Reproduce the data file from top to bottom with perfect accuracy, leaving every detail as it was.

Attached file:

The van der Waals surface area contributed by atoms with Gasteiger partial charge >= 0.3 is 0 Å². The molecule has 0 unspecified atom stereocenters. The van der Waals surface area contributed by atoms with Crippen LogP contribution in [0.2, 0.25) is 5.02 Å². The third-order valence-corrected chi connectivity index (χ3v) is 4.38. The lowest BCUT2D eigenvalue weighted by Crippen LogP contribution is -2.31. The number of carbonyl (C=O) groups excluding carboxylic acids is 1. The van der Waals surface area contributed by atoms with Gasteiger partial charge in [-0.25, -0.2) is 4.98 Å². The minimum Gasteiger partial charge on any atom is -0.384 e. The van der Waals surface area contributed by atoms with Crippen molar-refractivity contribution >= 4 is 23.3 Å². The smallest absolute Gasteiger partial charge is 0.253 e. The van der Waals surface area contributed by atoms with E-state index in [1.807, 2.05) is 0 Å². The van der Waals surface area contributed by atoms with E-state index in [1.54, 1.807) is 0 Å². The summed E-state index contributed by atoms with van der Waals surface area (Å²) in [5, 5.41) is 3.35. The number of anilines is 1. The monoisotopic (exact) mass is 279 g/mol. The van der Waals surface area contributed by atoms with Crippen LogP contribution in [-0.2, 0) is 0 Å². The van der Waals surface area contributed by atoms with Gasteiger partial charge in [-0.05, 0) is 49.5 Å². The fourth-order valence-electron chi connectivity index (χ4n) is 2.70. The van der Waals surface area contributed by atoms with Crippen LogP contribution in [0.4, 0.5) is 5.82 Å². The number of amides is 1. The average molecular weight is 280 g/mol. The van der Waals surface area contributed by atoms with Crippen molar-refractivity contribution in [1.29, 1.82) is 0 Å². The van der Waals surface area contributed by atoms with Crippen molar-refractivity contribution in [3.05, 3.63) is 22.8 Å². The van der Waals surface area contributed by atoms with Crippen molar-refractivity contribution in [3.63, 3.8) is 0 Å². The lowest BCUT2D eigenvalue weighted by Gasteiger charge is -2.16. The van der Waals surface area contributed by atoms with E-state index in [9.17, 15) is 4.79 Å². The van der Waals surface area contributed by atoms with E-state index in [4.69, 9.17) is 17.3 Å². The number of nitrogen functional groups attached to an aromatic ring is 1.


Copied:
The van der Waals surface area contributed by atoms with Gasteiger partial charge >= 0.3 is 0 Å². The molecule has 0 unspecified atom stereocenters. The van der Waals surface area contributed by atoms with Crippen LogP contribution in [0.2, 0.25) is 5.02 Å². The third-order valence-corrected chi connectivity index (χ3v) is 4.38. The lowest BCUT2D eigenvalue weighted by Crippen LogP contribution is -2.31. The number of carbonyl (C=O) groups excluding carboxylic acids is 1. The van der Waals surface area contributed by atoms with Gasteiger partial charge in [-0.25, -0.2) is 4.98 Å². The minimum Gasteiger partial charge on any atom is -0.384 e. The van der Waals surface area contributed by atoms with Crippen molar-refractivity contribution >= 4 is 23.3 Å². The smallest absolute Gasteiger partial charge is 0.253 e. The van der Waals surface area contributed by atoms with E-state index in [1.807, 2.05) is 0 Å². The van der Waals surface area contributed by atoms with E-state index in [1.54, 1.807) is 0 Å². The summed E-state index contributed by atoms with van der Waals surface area (Å²) in [5, 5.41) is 3.35. The number of anilines is 1. The monoisotopic (exact) mass is 279 g/mol. The van der Waals surface area contributed by atoms with Crippen LogP contribution in [-0.2, 0) is 0 Å². The van der Waals surface area contributed by atoms with Gasteiger partial charge in [-0.05, 0) is 49.5 Å². The fourth-order valence-electron chi connectivity index (χ4n) is 2.70. The van der Waals surface area contributed by atoms with Crippen LogP contribution in [0.4, 0.5) is 5.82 Å². The number of amides is 1. The average molecular weight is 280 g/mol. The van der Waals surface area contributed by atoms with Crippen molar-refractivity contribution in [1.29, 1.82) is 0 Å². The van der Waals surface area contributed by atoms with Crippen molar-refractivity contribution in [3.05, 3.63) is 22.8 Å². The van der Waals surface area contributed by atoms with Crippen molar-refractivity contribution in [3.63, 3.8) is 0 Å². The lowest BCUT2D eigenvalue weighted by Gasteiger charge is -2.16. The van der Waals surface area contributed by atoms with E-state index in [9.17, 15) is 4.79 Å². The van der Waals surface area contributed by atoms with E-state index in [4.69, 9.17) is 17.3 Å². The number of nitrogen functional groups attached to an aromatic ring is 1.